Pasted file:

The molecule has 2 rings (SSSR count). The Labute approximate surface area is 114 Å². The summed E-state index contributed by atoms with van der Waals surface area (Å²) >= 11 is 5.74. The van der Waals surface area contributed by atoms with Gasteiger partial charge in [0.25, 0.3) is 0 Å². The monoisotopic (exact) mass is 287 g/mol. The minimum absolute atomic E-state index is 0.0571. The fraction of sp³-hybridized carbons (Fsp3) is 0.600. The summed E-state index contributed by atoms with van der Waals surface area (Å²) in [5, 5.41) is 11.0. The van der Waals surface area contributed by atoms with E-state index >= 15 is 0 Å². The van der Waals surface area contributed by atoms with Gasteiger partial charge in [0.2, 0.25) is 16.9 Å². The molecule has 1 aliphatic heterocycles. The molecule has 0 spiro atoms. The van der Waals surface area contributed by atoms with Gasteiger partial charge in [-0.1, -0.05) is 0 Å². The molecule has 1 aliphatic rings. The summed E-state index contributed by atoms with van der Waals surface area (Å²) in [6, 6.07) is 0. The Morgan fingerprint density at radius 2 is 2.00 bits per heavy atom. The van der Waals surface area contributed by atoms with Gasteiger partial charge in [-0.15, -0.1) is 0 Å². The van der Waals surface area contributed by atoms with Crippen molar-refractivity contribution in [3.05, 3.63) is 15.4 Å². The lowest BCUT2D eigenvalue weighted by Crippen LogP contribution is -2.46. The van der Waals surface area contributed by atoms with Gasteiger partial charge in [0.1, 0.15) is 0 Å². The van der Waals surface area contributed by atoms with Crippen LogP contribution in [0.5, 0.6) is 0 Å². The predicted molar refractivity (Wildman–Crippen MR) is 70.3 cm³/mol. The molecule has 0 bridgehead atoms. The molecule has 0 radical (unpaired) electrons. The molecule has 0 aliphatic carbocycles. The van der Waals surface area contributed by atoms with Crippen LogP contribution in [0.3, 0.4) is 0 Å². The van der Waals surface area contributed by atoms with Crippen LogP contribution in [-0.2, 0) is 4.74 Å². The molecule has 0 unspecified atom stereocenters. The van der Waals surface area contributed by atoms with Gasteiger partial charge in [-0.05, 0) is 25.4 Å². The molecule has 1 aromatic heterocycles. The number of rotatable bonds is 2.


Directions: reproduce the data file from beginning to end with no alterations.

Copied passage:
The molecule has 2 rings (SSSR count). The Labute approximate surface area is 114 Å². The summed E-state index contributed by atoms with van der Waals surface area (Å²) >= 11 is 5.74. The van der Waals surface area contributed by atoms with Gasteiger partial charge in [0.25, 0.3) is 0 Å². The monoisotopic (exact) mass is 287 g/mol. The minimum absolute atomic E-state index is 0.0571. The fraction of sp³-hybridized carbons (Fsp3) is 0.600. The summed E-state index contributed by atoms with van der Waals surface area (Å²) in [5, 5.41) is 11.0. The van der Waals surface area contributed by atoms with E-state index >= 15 is 0 Å². The van der Waals surface area contributed by atoms with Gasteiger partial charge in [0.2, 0.25) is 16.9 Å². The molecule has 1 aliphatic heterocycles. The molecule has 0 spiro atoms. The van der Waals surface area contributed by atoms with Gasteiger partial charge in [-0.1, -0.05) is 0 Å². The molecule has 1 aliphatic rings. The summed E-state index contributed by atoms with van der Waals surface area (Å²) in [6, 6.07) is 0. The Morgan fingerprint density at radius 2 is 2.00 bits per heavy atom. The van der Waals surface area contributed by atoms with Gasteiger partial charge in [-0.15, -0.1) is 0 Å². The van der Waals surface area contributed by atoms with Crippen molar-refractivity contribution in [3.05, 3.63) is 15.4 Å². The lowest BCUT2D eigenvalue weighted by Crippen LogP contribution is -2.46. The van der Waals surface area contributed by atoms with Gasteiger partial charge in [0.1, 0.15) is 0 Å². The van der Waals surface area contributed by atoms with Crippen LogP contribution in [0.5, 0.6) is 0 Å². The predicted molar refractivity (Wildman–Crippen MR) is 70.3 cm³/mol. The molecule has 0 bridgehead atoms. The molecule has 0 radical (unpaired) electrons. The molecule has 0 aliphatic carbocycles. The van der Waals surface area contributed by atoms with Crippen LogP contribution in [0.3, 0.4) is 0 Å². The van der Waals surface area contributed by atoms with Crippen LogP contribution in [-0.2, 0) is 4.74 Å². The molecule has 0 unspecified atom stereocenters. The van der Waals surface area contributed by atoms with Gasteiger partial charge in [-0.05, 0) is 25.4 Å². The molecule has 1 aromatic heterocycles. The number of rotatable bonds is 2.